Central Bank says it's open to foreign banks despite licensing ban

Kenya is still open to foreign investment in its banking industry despite a moratorium imposed on issuing new licences, Central Bank of Kenya Governor Patrick Njoroge has said.

East Africa’s biggest economy needs stronger supervision in banking, which has resulted in the temporary ban on licences, Mr Njoroge said at a conference in Cape Town on Friday. Kenya wants investment that can “add value and not just do a copycat,” he said.

Njoroge placed two banks under administration since he came into office in June. Dubai Bank Kenya was placed in liquidation in August after it ran out of money, while Imperial Bank was placed under statutory management in October after alerting the authorities to “inappropriate banking practices.” The halt on new licences was imposed on November 17.

The moratorium “is to give us space to strengthen our supervision,” Njoroge said.

The governor added that authorities are committed to maintaining a flexible exchange rate. Kenya has sufficient buffers to “ride out” the impact from any tightening of monetary policy by the US Federal Reserve, he said.


The Central Bank said on Friday it would issue a nine-year bond with a coupon rate of 11 per cent to raise as much as Sh30 billion for infrastructure projects. Kenya sold another Sh30.7 billion worth of five-year paper at a yield of 13.92 per cent on Wednesday.

“The infrastructure bond has had a lot of interest from foreign investors, even domestic,” Njoroge said. “It’s a very attractive thing because you are told what is the specific project and it’s something anybody can support.”

Swelling twin deficits remain a worry for many investors as the Government increases spending on much-needed infrastructure projects. The $60.9 billion economy is running a budget gap of 8.7 per cent of gross domestic product in the fiscal year to June 30, 2016. The current account deficit may widen to about 9.9 per cent of output this year, according to the International Monetary Fund.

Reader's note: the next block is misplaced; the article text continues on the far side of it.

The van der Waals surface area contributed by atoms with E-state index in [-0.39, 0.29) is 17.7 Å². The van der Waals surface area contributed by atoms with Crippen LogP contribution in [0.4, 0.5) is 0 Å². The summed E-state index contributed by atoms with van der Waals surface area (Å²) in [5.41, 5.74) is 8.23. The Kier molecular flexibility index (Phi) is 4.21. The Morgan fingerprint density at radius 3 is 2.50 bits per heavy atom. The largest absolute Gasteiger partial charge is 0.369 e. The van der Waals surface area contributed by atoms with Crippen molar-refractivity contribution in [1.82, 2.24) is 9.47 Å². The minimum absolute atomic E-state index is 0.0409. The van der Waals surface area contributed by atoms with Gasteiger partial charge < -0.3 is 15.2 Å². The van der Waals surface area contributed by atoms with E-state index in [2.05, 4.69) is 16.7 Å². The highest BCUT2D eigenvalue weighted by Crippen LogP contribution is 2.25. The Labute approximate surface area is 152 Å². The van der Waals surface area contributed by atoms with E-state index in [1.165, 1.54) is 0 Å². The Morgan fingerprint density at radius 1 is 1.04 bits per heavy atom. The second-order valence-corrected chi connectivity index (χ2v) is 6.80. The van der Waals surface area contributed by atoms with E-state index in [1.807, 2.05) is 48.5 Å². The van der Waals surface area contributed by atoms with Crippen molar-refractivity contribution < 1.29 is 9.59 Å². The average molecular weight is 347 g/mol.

Njoroge said the Government’s aim was to have a more balanced budget or a smaller deficit. “In the end, the Government has to credibly not just signal, but show what its borrowing needs are,” he said.

The collapse of Dubai Bank, preceding the fall of Imperial Bank within weeks, sent shock waves across the banking sector. Small lenders were most exposed through a deposit flight to more established rivals, threatening the stability of the industry and public confidence.

Njoroge has in recent days said that banking supervision was a complex matter, specifically because commercial banks were always running ahead of the supervisor. Use of different core banking platforms only complicates the supervision since different software generates information in varying formats.

CBK expects that the moratorium on new banking licences could force mergers and acquisitions, which remain the only avenues that foreign banks, which have previously expressed interest in Kenya, could explore. Among the prospective entrants are Dubai Islamic Bank and Doha Bank Group, both from the Gulf region, which have been clear about setting up in Kenya as part of a wider plan to enter Africa.

Having fewer banks, as envisioned by the new measures, is a change of heart by Njoroge who had opposed raising the core capital requirement for lenders five-fold to Sh5 billion as proposed by National Treasury Cabinet Secretary Henry Rotich.

Mr Rotich said in proposals read out in this year’s budget, that enhanced capitalisation would force mergers and create fewer, stronger banks.

Njoroge, who was then a candidate for the job, favoured a market with more banks. His change of heart could be informed by the reality that confronted when he assumed office, including the admission that banking supervision so far was wanting.